Friday, May 21, 2010


This morning, I've been having a kind of phantom bookmark syndrome. My mouse has been wandering over the space between Gmail and where that blue little "F" used to live, like someone visiting the house they grew up in and realizing that it's been demolished. And then remembering, "Oh, shit, I'm the one working this wrecking ball. Die, old house, die!"

Growing up, my brother and I used to have this thing that we could never leave the basketball court in our backyard without making one last, really sweet fade-away from the corner, and yelling, "Ender!!!" A similar thing happened as I was about to leave the blacktop rectangle of social media this week. I got some of the most intelligent, gravity-defying comments about my decision from folks. Shouts out to my good buddies Bryan "I heard what you said" Joiner and Matt "Sneak Attack" Jackson for the great back-and-forth, which was carried out in the comments of this blog and FB, respectively. Matt brought up a really great point, a great response to David Foster Wallace's inner-death idea, that this type of death happens (and will happen) regardless of whether it's Facebook or TV or whatever. That the problem is with the user, not the medium.

Also, that word "user" is interesting. Ever since social networking has been around, people have used the language of addiction to describe their Crackberry relationship to it. It's usually an ironic usage, of course, in that the only real active substances involved in the equation is narcissism, with a complimentary side dish of voyeurism. But I think Facebook is the king of social media pharmacologisms. Why should it surprise anyone that head honchos over at FB respond to privacy/abuse criticism in a way as pragmatic and gangster as Stringer Bell. "If you don't want to use the shit, don't use the shit." ("But I'll always be here if you need me.")

By no means does deactivating my Facebook account mean that I'm dismissive of the site as a powerful force in contemporary life. Not that you care, but I have no less than two story ideas (one made-up, one not) that draw heavily (almost wrote "heavenly" just there; wishful thinking?) on Facebook language or the idea of Facebook, the way it infiltrates even the way you think about your day, which is a POWERFUL powerful notion (especially for those of us who trade in language, words, etc). For example, I know I'm not alone on this one: who among us HASN'T caught himself, from time to time, standing over the toilet and imagining the words "just laid a weird dump" doing a quick status fade-in beside your name on FB?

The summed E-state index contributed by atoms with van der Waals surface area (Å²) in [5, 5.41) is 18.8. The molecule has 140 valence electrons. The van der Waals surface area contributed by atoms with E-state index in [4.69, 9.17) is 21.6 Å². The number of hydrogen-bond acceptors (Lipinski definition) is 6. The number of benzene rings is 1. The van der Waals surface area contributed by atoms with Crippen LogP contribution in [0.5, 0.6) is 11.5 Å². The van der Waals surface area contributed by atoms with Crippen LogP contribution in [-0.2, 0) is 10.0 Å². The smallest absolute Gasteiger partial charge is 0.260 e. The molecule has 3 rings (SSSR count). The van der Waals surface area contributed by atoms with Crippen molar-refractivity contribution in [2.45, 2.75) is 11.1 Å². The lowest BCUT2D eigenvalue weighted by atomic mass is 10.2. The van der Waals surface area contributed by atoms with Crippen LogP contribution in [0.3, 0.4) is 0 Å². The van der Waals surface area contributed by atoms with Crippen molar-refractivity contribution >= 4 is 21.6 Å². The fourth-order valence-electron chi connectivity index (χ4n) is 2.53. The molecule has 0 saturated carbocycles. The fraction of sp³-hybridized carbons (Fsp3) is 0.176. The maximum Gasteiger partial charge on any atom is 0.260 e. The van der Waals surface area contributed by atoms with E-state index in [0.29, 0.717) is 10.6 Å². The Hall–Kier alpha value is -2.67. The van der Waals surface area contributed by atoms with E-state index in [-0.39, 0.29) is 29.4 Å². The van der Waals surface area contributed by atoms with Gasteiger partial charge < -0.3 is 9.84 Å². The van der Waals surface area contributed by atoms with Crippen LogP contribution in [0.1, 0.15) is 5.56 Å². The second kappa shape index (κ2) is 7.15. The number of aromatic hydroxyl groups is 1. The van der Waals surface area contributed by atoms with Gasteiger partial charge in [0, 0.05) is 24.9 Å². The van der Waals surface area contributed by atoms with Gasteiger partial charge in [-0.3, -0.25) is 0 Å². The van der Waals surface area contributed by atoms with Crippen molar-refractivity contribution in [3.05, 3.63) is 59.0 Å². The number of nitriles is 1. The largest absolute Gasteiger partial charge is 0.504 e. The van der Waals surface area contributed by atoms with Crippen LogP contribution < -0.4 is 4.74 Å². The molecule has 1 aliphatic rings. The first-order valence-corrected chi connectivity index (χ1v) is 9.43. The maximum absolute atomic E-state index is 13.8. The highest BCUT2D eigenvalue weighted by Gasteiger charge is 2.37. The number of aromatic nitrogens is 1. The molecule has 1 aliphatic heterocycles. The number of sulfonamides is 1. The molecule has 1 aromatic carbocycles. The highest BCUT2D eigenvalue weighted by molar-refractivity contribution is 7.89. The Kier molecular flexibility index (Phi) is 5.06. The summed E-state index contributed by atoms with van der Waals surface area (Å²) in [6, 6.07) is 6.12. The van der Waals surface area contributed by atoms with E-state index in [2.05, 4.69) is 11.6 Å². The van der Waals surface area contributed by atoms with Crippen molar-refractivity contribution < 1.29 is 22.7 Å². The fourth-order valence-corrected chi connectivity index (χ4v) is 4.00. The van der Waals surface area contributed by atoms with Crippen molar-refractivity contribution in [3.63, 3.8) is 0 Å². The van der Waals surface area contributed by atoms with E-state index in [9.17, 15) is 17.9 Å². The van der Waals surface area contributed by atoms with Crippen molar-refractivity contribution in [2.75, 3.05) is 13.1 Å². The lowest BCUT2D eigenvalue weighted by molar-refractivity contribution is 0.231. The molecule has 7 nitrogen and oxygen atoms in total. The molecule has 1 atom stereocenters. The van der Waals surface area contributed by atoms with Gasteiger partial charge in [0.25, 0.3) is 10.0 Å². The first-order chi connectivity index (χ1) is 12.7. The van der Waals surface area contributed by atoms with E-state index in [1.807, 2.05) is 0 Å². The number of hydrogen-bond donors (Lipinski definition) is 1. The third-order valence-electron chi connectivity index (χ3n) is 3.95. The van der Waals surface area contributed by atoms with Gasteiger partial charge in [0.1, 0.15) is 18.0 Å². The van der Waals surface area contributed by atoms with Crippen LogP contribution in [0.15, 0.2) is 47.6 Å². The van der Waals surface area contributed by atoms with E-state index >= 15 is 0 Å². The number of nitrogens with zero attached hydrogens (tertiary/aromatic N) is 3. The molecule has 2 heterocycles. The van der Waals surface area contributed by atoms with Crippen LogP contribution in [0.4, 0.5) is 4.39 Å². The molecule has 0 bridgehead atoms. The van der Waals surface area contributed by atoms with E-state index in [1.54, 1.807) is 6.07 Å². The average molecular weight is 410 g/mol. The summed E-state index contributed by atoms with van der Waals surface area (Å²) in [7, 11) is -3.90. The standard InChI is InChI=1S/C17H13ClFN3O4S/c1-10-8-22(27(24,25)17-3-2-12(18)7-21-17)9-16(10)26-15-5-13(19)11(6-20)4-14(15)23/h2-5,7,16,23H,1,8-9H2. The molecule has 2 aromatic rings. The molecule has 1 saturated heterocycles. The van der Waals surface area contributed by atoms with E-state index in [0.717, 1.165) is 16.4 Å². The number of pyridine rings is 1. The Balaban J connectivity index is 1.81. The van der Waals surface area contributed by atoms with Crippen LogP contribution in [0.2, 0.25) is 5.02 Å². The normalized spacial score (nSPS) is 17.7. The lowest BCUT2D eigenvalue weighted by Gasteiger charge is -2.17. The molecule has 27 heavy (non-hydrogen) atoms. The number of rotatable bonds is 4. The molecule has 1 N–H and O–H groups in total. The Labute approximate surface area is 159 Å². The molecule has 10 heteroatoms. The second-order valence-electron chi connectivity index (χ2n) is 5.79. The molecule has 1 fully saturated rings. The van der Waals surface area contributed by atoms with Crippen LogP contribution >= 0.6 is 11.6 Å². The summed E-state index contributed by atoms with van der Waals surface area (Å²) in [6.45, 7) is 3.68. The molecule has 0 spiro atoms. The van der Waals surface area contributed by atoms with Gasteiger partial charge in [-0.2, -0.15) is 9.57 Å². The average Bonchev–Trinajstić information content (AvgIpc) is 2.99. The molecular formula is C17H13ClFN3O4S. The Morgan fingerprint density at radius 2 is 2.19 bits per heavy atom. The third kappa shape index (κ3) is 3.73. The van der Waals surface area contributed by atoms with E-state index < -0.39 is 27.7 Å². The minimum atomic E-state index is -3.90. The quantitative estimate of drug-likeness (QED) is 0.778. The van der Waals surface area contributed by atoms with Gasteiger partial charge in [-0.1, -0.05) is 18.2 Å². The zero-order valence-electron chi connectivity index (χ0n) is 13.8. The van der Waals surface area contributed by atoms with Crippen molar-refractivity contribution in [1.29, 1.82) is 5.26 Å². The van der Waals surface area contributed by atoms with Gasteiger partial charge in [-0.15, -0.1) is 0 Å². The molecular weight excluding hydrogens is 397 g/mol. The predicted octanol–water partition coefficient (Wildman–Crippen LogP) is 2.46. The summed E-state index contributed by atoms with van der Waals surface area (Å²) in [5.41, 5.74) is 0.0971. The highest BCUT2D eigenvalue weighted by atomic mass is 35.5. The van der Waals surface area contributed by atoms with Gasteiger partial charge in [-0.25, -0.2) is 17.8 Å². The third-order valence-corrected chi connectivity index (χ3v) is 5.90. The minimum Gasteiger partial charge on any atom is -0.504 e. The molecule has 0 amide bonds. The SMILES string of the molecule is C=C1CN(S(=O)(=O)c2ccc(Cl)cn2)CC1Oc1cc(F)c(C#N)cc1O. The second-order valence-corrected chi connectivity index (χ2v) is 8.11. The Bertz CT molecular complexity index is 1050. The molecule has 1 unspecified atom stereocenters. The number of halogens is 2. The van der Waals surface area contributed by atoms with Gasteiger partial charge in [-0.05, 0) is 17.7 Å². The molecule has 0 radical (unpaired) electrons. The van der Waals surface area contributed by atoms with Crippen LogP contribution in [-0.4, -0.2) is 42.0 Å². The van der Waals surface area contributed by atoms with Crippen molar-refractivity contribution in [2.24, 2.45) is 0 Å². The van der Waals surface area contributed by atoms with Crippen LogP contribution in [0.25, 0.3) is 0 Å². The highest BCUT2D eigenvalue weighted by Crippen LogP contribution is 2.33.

Please let me not be alone on this one.


Bryan said...

I've thought about Tweeting it, sure...

You would really dig Twitter. When used properly, it's really great.

The Patient Ox said...

You have made some wonderful observations about this enigmatic social phenomenon known as "FaceBook." Social scientists of all pedigrees are even now, I'm sure, still attempting to explain why and how FB has evolved into such a gargantuan network. I think it is here to stay ... connecting people (or entities) for good or bad.

As for the point you brought up in the third paragraph regarding users, that is indeed a peculiar pickle, shall we say. The term "user" indeed beggars description.

On FaceBook, it appears, the so-called "users" don't always seem to give enough heft and due appreciation to what they see or read. There is a lot of superficiality, and, at times, deafening silence to anybody's amusing or thought-provoking input. Thus from that vantage point, I submit that FB is not a proper forum/outlet for any serious creative/sharing experience. I would also venture to say that other vehicles, such as "Twitter," are also in the same boat.

In my view, blogs such as this one are more worthy of a reader's attention and time. Did you notice I've avoided saying "user?"

Chris said...


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